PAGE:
To The Laws of Physics And The Chemistry Between Us.

You know what I love about kissing her?

When she kisses me back.

When we’re pausing to catch our breaths,

And she looks at me,

As if she were in a trance.

She looks content.

Hypnotized,

Like a snake to a tune.

 

I love the feeling of her lips,

Smooth as the surface of milk,

It reminds me of home.

I love that she looks at me,

Like I’m the on she wants,

Like she too has found home in me,

Even though,

I am perhaps the worst kiss she’s had.

 

I love how tender she is with her love.

Her kisses aren’t desperate,

Forceful,

Gasping as if I were the oxygen she needed.

No,

It was more than that.

It was like she had gotten that ice cream she craved,

Every summer noon,

Satiating her need to balance the heat from the outside.

How typically like us,

Opposites attract indeed.

 

I love that ven though she knows,

I’m terrible at kissing,

And I’m babbling through,

Questions about if I’m doing it right.

She laughs to herself,

Asking me to shut up,

Pulling me in again.

Or that when we decide to give it a rest,

And are almost out the door,

She turns back only to let loose this sultry smile,

Pulling me in yet again,

And did I mention, kissing is not my forte?

But she didn’t complain, and did it all right.

 

She is the right to a wrong,

The angel to the devil,

We’re two contradictions,

In a big world of polarities,

Yet, we too mold ourselves to the laws of physics.

Opposites attract, indeed.

 

I am grateful to the laws of physics,

and the chemistry between us,

Pulling us,

Binding us,

millions, maybe trillions of atoms,

And hey, maybe even Biology,

For creating a relationship between us.

Surely, I can say,

From empirical research,

Opposites attract, indeed.

 

Voice

Yes I have a big voice,

No I’m not proud.

I’m a five year old girl.

Mumma told me not to speak,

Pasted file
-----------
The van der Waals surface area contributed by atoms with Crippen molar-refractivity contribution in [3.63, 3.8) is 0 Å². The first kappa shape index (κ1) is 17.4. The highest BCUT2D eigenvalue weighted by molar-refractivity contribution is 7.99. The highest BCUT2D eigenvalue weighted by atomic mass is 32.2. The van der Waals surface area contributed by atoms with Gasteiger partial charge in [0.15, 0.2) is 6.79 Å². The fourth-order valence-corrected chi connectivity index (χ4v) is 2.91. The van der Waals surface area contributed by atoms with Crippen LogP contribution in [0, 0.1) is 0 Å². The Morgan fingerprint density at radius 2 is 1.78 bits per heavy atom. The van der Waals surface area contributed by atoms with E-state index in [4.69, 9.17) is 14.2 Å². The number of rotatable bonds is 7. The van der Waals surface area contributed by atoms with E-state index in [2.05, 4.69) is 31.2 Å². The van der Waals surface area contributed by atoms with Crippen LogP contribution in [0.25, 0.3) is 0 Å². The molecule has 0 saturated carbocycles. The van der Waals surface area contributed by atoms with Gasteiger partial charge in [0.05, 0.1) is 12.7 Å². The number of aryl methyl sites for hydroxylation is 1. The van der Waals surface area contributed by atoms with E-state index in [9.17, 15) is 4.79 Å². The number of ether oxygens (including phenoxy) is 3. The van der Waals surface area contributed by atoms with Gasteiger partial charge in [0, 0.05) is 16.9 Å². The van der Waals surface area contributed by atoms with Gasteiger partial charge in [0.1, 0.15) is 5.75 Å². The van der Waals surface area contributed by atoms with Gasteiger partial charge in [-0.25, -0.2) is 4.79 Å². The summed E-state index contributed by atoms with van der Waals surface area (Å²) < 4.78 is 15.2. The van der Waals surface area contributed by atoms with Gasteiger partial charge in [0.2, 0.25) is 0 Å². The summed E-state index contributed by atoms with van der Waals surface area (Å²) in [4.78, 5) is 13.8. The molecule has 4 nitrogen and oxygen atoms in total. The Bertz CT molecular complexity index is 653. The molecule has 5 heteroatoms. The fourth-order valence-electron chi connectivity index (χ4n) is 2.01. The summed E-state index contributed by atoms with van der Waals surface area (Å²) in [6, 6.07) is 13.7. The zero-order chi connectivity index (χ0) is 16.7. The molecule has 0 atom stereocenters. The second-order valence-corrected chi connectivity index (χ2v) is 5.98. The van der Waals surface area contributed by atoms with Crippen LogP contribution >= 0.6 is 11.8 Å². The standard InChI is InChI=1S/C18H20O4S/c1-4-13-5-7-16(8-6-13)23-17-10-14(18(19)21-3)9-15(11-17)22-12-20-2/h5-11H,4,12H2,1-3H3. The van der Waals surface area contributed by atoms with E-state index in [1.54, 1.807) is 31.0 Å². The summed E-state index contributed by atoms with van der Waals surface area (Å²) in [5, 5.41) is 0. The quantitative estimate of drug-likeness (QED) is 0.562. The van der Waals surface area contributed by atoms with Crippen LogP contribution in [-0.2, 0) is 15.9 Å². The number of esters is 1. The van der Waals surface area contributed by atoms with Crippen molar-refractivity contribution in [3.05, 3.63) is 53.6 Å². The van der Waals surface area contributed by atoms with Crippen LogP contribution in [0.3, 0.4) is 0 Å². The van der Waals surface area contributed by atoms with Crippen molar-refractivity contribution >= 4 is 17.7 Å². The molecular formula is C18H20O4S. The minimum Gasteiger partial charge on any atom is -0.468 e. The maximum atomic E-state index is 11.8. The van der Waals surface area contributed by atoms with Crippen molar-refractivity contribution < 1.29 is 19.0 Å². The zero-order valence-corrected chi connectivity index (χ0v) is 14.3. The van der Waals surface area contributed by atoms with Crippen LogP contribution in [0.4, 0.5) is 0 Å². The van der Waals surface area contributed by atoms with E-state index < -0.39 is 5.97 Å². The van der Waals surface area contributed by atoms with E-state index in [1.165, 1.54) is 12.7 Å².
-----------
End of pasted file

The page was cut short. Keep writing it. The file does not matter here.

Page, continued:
Pappa told me, no true woman is loud.

Grandma told me,

“It isn’t lady-like.”

I didn’t understand.

 

Yes I have a big voice,

No I’m not proud.

I’m a ten year old girl.

My whole school shushed me.

“I got excited, I’m sorry!”

But it didn’t save me,

From being the embarrassment.

 

Yes I have a big voice,

No I’m not proud.

I’m a fifteen year old girl,

Too scared to speak a word.

Maybe I’d be too loud,

Be the embarrassment I’m afraid of being.

I got so quiet,

I don’t have a friend around.

 

Yes, I have a big voice

No, I don’t care.

I’m an eighteen year old girl,

And I’ve learned,

A woman with a big voice?

I’m not the only one.

We’re fighters,

We aren’t unique.

I won’t shut up,

I’ve found people who don’t mind.

 

This big voice,

I use it for all the right causes,

So don’t you tell me to shut up.

Yes I have a big voice,

And yes,

I’m proud.

 

The Danger of A Single Story

“How old are you?”, the older woman asked.

“Ten”, said the scraggy girl.

“Ah! Little children won’t get it.”

Dear older woman,

That ten year old girl,

Works at the restaurant near your house,

Cleaning bathroom stalls,

Dealing with men objectifying her,

She’s seen more than you have,

On your vacations funded by ‘daddy.’

Is age but just a number?

 

“You’re lucky you’re fair,

Your skin tone’s great!”

All that aside,

She was called ‘yellow’,

For her relatively small eyes,

But she was Indian too.

Is she not human,

Her looks put aside?

 

“Africa this, Africa that”

Does one fail to realize that Africa,

Is a continent,

With fifty-four different countries,

The people patriotic,

But wanting to be recognized,

As something more,

Than just an African.

 

Dear boy who supports the queer,

Quite ironic you say so,

When ten minutes ago,

You used a homophobic slur,

And called someone gay,

For not being a stereotypical boy.

Does going against the stereotype,

And being oneself make you gay?

Perhaps if you meant ‘gay’ to be ‘happy’,

Then you’re absolutely correct.

 

Her dresses were baggy,

And maybe terribly long,

But did they consider,

Her having an oppressive father,

Where all she wanted to do,

Was cover the marks,

She was willing to forget.

The galaxies on her skin,

Caused by havoc and not pleasure?

 

‘Slut’, this one was called.

They didn’t understand that,

All those times,

She was an innocent girl,

A hopeless romantic,

Too trusting for her own good,

But was taken advantage of.

Suddenly, saying ‘no’ meant,

Trying harder and being forceful.

Suddenly, ‘No’ meant,

She was asking for it.

 

They saw the hijab,

A quick judgment made.

‘Terrorist’, she was labeled.

Funny how four letters,

I,S,I,S,

Ruined the reputation of one religion ,

When in actuality,

The people of that very religion,

Fear and are against that very organization,

Defaming their innocent faith.

 

Stereotypes,

They’re nothing but a single story unexplained.